As the pandemic reeked havoc on markets in March, global governments reacted decisively and flooded markets with liquidity which led to a very robust recovery through the duration of the year. This action created a low interest rate environment and resulted in the long-awaited weakening of the US dollar measured by the DXY.

The market felt like déjà vu from the previous financial crisis (2008) and the portfolio was positioned well with a strong materials and technology weight. We continued to follow the reflation playbook and thus the portfolio has increased the base metal and energy weight through the back half of 2020.

As mentioned last quarter, we felt there needed to be a consolidation in the precious metal sector from the highs in August. This played out last quarter, with precious metals lagging the returns of most sectors. The strongest sectors for the quarter were energy (+57.5%), and consumer discretionary (+48.4), while the small cap gold sector was only up +5.1%.

Without a doubt, the fourth quarter was impacted by the global relief that vaccines were being rolled out and our lives would get back to some semblance of normalcy (probably towards the end of 2021). This collective sigh of relief propelled fourth quarter returns. The most speculative areas of the market and, companies most impacted by COVID, showed strong returns with safe havens such health care, consumer staples and precious metals underperforming.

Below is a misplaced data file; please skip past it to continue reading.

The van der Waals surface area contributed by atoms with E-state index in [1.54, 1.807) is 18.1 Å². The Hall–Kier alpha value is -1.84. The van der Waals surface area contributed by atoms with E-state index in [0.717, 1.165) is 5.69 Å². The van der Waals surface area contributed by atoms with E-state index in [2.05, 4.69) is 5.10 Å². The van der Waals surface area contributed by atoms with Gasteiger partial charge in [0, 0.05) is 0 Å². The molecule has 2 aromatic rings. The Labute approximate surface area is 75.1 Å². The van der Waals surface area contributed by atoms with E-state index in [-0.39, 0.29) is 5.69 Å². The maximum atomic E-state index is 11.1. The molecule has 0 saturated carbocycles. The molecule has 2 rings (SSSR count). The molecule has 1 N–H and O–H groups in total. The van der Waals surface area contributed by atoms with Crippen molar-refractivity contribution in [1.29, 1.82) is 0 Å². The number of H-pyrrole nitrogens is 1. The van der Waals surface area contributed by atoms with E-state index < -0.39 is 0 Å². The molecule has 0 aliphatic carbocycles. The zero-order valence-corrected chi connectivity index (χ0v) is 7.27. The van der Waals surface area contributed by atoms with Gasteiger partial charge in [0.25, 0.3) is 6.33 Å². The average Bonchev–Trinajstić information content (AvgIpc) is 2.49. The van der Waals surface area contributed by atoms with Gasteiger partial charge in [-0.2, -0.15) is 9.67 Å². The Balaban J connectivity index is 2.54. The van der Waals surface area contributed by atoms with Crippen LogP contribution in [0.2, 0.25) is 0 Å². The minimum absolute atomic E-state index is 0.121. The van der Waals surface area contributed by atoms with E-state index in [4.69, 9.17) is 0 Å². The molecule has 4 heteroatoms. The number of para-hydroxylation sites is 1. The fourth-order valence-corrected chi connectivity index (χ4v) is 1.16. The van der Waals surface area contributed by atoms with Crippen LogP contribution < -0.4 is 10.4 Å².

As we look to 2021 the roadmap is somewhat murky given the tremendous performance in the fourth quarter. We have raised a little cash in the portfolio and have re-establish a slightly higher gold weight while taking profits from some of the energy, technology and base metal positions. The risk in the near term is most likely a growth scare as new strains of COVID spread quicker than anticipated or the vaccine roll out is slower than expected. If either of these two things happen, we could have the long-anticipated correction.

The US dollar has also had a significant sell off and is most likely due for a counter trend rally. This too could weigh on commodity centric stocks. Valuations of growth stocks are somewhat stretched.

The above commentary is something weighing on our minds in the short term. As we move forward through the year however, we believe the opportunity to do well in the market continues unabated. If there is a growth scare it will be met with further stimulus and further negative real rates (very positive for precious metals). Any delay in the vaccine or an increase in infections will ultimately be dealt with. The US dollar should resume its downward march setting up further upside for the commodity trade.

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